Missouri Trust & Investment Co. is raising additional capital from shareholders as officials look to make an acquisition and cover net income losses, among other financial moves.
Missouri Trust CEO Richard Russell said the capital, an undisclosed amount, also would help the firm meet the $2 million minimum capital requirement by the Missouri Division of Finance.
Missouri Trust currently has $1.52 million in capital, according to the firm’s latest call report on file with the state.
Russell said Missouri Trust’s acquisition target is in Missouri but outside of the Springfield market.
Declining to name the company, Russell said negotiations are in the final stages and he hopes to close the deal in the second quarter.
“It’s a brand new market, offering a synergy of services between the two markets,” he said.
Missouri Trust currently manages $118 million in assets from 210 accounts, Russell said, roughly double 2017 figures.
“This is a fairly regular event for growing organizations to have capital raises,” Russell said. “The capital is required to continue our growth and for the acquisition.”
Lee Keith, commissioner of finance for the Missouri Division of Finance, said trust companies raise capital for multiple reasons, such as a change in business model or an acquisition. Keith said he was not aware of Missouri Trust’s plans to raise more capital.
The call report filed with the state on Dec. 31, 2018, shows a net loss of $808,000. It also reported $1.65 million in assets and $1.65 million in total liabilities and equity capital.
“We anticipate a little time to break even,” Russell said. “The minimum capital requirement was doubled shortly after we got our charter. Projections got thrown out.”
The minimum capital requirement doubled to $2 million after the Division of Finance began looking into the requirements over a year ago, Keith said.
“That’s a fairly significant change when we opened,” Russell said.
He said the Missouri Division of Finance has been accommodating while the company climbs toward the $2 million mark.
“They’ve given us time to transition to that number. They want to see us succeed,” Russell said.
“That’s a target we have in the near future to get to that number.”
State officials say the increase reflects the time value of money.
“A lot of the trust company guidelines were established 30 or 40 years ago,” Keith said. “If you take inflation on $250,000 over 35 to 40 years, it’s going to be higher than $2 million, but that’s a good round number.”
Keith said the Division of Finance works with trust companies below the minimum capital requirement to establish a timeline.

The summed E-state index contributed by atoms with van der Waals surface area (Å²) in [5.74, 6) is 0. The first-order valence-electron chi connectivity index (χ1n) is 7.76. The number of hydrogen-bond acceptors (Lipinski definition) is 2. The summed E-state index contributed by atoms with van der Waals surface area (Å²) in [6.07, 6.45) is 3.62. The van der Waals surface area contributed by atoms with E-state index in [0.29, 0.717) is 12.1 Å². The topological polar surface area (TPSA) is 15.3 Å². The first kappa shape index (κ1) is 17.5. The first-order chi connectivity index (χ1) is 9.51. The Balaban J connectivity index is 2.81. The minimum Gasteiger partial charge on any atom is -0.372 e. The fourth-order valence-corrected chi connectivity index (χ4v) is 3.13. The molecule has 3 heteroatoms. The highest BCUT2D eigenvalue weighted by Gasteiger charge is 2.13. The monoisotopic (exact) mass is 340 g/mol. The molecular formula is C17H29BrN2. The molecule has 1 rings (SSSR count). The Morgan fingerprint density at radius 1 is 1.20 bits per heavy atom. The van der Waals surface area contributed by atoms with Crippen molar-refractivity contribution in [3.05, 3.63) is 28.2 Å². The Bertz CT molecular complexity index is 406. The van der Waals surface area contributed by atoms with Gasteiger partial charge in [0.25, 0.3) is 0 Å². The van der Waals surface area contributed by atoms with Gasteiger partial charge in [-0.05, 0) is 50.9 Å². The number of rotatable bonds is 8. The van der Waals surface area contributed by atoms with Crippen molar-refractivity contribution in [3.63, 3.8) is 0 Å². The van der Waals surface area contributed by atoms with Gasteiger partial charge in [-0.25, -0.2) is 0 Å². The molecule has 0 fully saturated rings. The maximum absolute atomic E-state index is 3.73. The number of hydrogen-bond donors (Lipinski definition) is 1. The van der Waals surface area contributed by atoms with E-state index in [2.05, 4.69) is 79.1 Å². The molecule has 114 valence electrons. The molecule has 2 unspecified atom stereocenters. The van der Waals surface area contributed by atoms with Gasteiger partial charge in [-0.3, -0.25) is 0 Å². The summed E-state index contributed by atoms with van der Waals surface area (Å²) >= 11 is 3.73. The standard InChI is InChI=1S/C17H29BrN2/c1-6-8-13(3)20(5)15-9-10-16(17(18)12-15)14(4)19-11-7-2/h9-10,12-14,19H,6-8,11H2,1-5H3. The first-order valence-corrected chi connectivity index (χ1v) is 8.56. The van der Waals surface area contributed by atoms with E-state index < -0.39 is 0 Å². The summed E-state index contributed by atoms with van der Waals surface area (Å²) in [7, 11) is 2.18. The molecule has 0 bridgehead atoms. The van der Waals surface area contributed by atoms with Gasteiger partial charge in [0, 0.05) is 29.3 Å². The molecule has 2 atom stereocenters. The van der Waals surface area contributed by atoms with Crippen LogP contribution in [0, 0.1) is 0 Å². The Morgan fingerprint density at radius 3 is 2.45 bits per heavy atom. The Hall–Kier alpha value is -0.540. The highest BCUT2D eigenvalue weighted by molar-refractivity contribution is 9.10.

“The decision is a joint decision by other both parties,” he said.
Russell declined to disclose Missouri Trust’s timeline.
The company has 48 shareholders listed on its website, including a nine-member board of directors.
Springfield Business Journal’s calls to five shareholders were not returned by press time.
Missouri Trust is a state-chartered independent trust company currently serving the northwest Arkansas and south and central Missouri markets with one office at 3100 S. National Ave. It received its charter 20 months ago.
According to past SBJ reporting, Missouri Trust raised $3 million during its planning stage before opening.
Missouri Trust works with startup companies and family businesses, established organizations and executives from large companies by providing trust and estate administration, investment management, 401(k) and individual retirement account management, and financial and estate planning, according to Missouri Trust’s website.
Mid-America Safety & Environmental is building a training facility in north Springfield to accommodate its 30-40 classes per year.
“Sometimes I’m really bad at my email, other times, I’m very on top of it,” says Megan Short, executive director of Springfield Contractors Association. Short says to stay current, she often …
Donald Babb, former CEO and executive director of Citizens Memorial Hospital, says his grandfather was his first mentor. “He always told me, you can do whatever you want to do,” Babb says. “You …
Entrepreneur Amby Lewis says it’s important to show support for local businesses and events on social media. Lewis says liking. sharing and commenting on posts can increase awareness and help a …
Joe Hornickel, planning and zoning director for the city of Branson, says one of the community's goals is to have year round jobs like manufacturing. While Branson has good access to highways, …
Carrie Tennis, senior director of operations with Family Pharmacy, says focusing on communities, customers and culture is the formula for their success. Practicing kindness is a more than four decade …
Christina Ford, president and founder of The Rebound Foundation, says she used to constantly shift roles between work and home life. Another young mom told her she designated certain days to her …
Parks play a large role in our quality of life, from creating memories to generating more than $15 million in annual visitor spending. Diana Tyndall, marketing & sponsorship coordinator with the …
Chris Bryant, development and productivity coach with Murney Associates, says in real estate, you must take many factors into account to develop your business plan. Factoring in your work hour and …
CEO of Modbox, Justin Cardoza, knew a little about electronics from his work in video and photography. He also knew when it was time to seek out a professional. Cardoza talked with a prototyping …
Brandi O’Reilly, executive director of Dynamic Strides, says one of their biggest challenges is funding patient’s therapy sessions when Medicaid and insurance reach their annual caps. “Every …